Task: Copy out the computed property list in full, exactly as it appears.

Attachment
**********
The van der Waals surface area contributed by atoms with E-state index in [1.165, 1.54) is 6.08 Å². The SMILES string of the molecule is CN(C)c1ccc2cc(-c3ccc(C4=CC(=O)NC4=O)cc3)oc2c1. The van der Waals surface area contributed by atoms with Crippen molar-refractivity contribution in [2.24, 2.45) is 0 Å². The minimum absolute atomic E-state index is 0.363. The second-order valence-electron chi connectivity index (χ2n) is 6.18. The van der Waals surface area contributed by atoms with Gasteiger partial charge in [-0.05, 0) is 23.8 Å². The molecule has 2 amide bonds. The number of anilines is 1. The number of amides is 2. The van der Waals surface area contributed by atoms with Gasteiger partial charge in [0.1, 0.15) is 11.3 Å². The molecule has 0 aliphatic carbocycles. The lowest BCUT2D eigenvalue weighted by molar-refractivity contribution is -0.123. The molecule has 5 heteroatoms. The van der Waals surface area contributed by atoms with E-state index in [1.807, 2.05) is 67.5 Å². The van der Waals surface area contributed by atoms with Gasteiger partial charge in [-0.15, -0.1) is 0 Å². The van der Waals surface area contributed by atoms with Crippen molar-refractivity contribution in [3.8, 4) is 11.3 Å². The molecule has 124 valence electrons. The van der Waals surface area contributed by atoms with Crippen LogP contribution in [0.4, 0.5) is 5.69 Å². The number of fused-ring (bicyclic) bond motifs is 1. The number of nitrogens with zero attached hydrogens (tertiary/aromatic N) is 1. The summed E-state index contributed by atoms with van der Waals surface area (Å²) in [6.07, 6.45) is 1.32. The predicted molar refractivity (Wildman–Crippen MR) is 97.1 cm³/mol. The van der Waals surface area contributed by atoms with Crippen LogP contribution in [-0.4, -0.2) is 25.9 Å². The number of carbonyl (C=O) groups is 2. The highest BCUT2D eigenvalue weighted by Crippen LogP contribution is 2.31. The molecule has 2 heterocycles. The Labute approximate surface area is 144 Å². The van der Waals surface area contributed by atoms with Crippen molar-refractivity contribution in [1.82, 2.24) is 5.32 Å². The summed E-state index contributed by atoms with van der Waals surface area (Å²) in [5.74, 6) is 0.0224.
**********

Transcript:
The van der Waals surface area contributed by atoms with E-state index in [1.165, 1.54) is 6.08 Å². The SMILES string of the molecule is CN(C)c1ccc2cc(-c3ccc(C4=CC(=O)NC4=O)cc3)oc2c1. The van der Waals surface area contributed by atoms with Crippen molar-refractivity contribution in [2.24, 2.45) is 0 Å². The minimum absolute atomic E-state index is 0.363. The second-order valence-electron chi connectivity index (χ2n) is 6.18. The van der Waals surface area contributed by atoms with Gasteiger partial charge in [-0.05, 0) is 23.8 Å². The molecule has 2 amide bonds. The number of anilines is 1. The number of amides is 2. The van der Waals surface area contributed by atoms with Gasteiger partial charge in [0.1, 0.15) is 11.3 Å². The molecule has 0 aliphatic carbocycles. The lowest BCUT2D eigenvalue weighted by molar-refractivity contribution is -0.123. The molecule has 5 heteroatoms. The van der Waals surface area contributed by atoms with E-state index in [1.807, 2.05) is 67.5 Å². The van der Waals surface area contributed by atoms with Gasteiger partial charge in [-0.15, -0.1) is 0 Å². The van der Waals surface area contributed by atoms with Crippen molar-refractivity contribution in [3.8, 4) is 11.3 Å². The molecule has 124 valence electrons. The van der Waals surface area contributed by atoms with Crippen LogP contribution in [0.4, 0.5) is 5.69 Å². The number of fused-ring (bicyclic) bond motifs is 1. The number of nitrogens with zero attached hydrogens (tertiary/aromatic N) is 1. The summed E-state index contributed by atoms with van der Waals surface area (Å²) in [6.07, 6.45) is 1.32. The predicted molar refractivity (Wildman–Crippen MR) is 97.1 cm³/mol. The van der Waals surface area contributed by atoms with Crippen LogP contribution in [-0.4, -0.2) is 25.9 Å². The number of carbonyl (C=O) groups is 2. The highest BCUT2D eigenvalue weighted by Crippen LogP contribution is 2.31. The molecule has 2 heterocycles. The Labute approximate surface area is 144 Å². The van der Waals surface area contributed by atoms with Crippen molar-refractivity contribution in [1.82, 2.24) is 5.32 Å². The summed E-state index contributed by atoms with van der Waals surface area (Å²) in [5.74, 6) is 0.0224.